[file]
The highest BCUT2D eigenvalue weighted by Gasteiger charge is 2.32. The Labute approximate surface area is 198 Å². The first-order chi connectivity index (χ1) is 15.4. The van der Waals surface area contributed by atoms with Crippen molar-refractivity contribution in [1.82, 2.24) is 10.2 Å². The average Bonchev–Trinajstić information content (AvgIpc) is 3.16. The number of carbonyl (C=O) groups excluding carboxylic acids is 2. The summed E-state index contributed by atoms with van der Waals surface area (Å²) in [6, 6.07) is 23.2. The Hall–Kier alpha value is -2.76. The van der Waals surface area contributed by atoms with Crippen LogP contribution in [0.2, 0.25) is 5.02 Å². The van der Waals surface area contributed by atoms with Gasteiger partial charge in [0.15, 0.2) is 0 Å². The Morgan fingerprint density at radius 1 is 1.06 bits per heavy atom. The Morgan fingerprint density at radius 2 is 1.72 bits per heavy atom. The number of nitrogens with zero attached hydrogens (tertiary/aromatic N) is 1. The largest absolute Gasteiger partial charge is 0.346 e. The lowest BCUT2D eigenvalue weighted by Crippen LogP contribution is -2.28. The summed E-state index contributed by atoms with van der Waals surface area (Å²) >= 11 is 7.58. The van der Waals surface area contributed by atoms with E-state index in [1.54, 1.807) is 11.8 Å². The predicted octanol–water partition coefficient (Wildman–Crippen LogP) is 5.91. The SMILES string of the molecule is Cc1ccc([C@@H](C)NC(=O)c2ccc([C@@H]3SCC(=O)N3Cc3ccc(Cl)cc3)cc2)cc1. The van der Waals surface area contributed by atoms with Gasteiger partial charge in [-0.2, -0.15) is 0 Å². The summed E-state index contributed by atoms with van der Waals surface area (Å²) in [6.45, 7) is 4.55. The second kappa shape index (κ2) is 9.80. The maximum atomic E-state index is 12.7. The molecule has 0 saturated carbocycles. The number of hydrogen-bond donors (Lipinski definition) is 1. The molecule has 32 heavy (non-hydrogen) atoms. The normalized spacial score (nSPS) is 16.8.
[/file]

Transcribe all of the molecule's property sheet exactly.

The highest BCUT2D eigenvalue weighted by Gasteiger charge is 2.32. The Labute approximate surface area is 198 Å². The first-order chi connectivity index (χ1) is 15.4. The van der Waals surface area contributed by atoms with Crippen molar-refractivity contribution in [1.82, 2.24) is 10.2 Å². The average Bonchev–Trinajstić information content (AvgIpc) is 3.16. The number of carbonyl (C=O) groups excluding carboxylic acids is 2. The summed E-state index contributed by atoms with van der Waals surface area (Å²) in [6, 6.07) is 23.2. The Hall–Kier alpha value is -2.76. The van der Waals surface area contributed by atoms with Crippen LogP contribution in [0.2, 0.25) is 5.02 Å². The van der Waals surface area contributed by atoms with Gasteiger partial charge in [0.15, 0.2) is 0 Å². The Morgan fingerprint density at radius 1 is 1.06 bits per heavy atom. The Morgan fingerprint density at radius 2 is 1.72 bits per heavy atom. The number of nitrogens with zero attached hydrogens (tertiary/aromatic N) is 1. The largest absolute Gasteiger partial charge is 0.346 e. The lowest BCUT2D eigenvalue weighted by Crippen LogP contribution is -2.28. The summed E-state index contributed by atoms with van der Waals surface area (Å²) >= 11 is 7.58. The van der Waals surface area contributed by atoms with E-state index in [1.54, 1.807) is 11.8 Å². The predicted octanol–water partition coefficient (Wildman–Crippen LogP) is 5.91. The SMILES string of the molecule is Cc1ccc([C@@H](C)NC(=O)c2ccc([C@@H]3SCC(=O)N3Cc3ccc(Cl)cc3)cc2)cc1. The van der Waals surface area contributed by atoms with Gasteiger partial charge in [-0.2, -0.15) is 0 Å². The summed E-state index contributed by atoms with van der Waals surface area (Å²) in [6.45, 7) is 4.55. The second kappa shape index (κ2) is 9.80. The maximum atomic E-state index is 12.7. The molecule has 0 saturated carbocycles. The number of hydrogen-bond donors (Lipinski definition) is 1. The molecule has 32 heavy (non-hydrogen) atoms. The normalized spacial score (nSPS) is 16.8.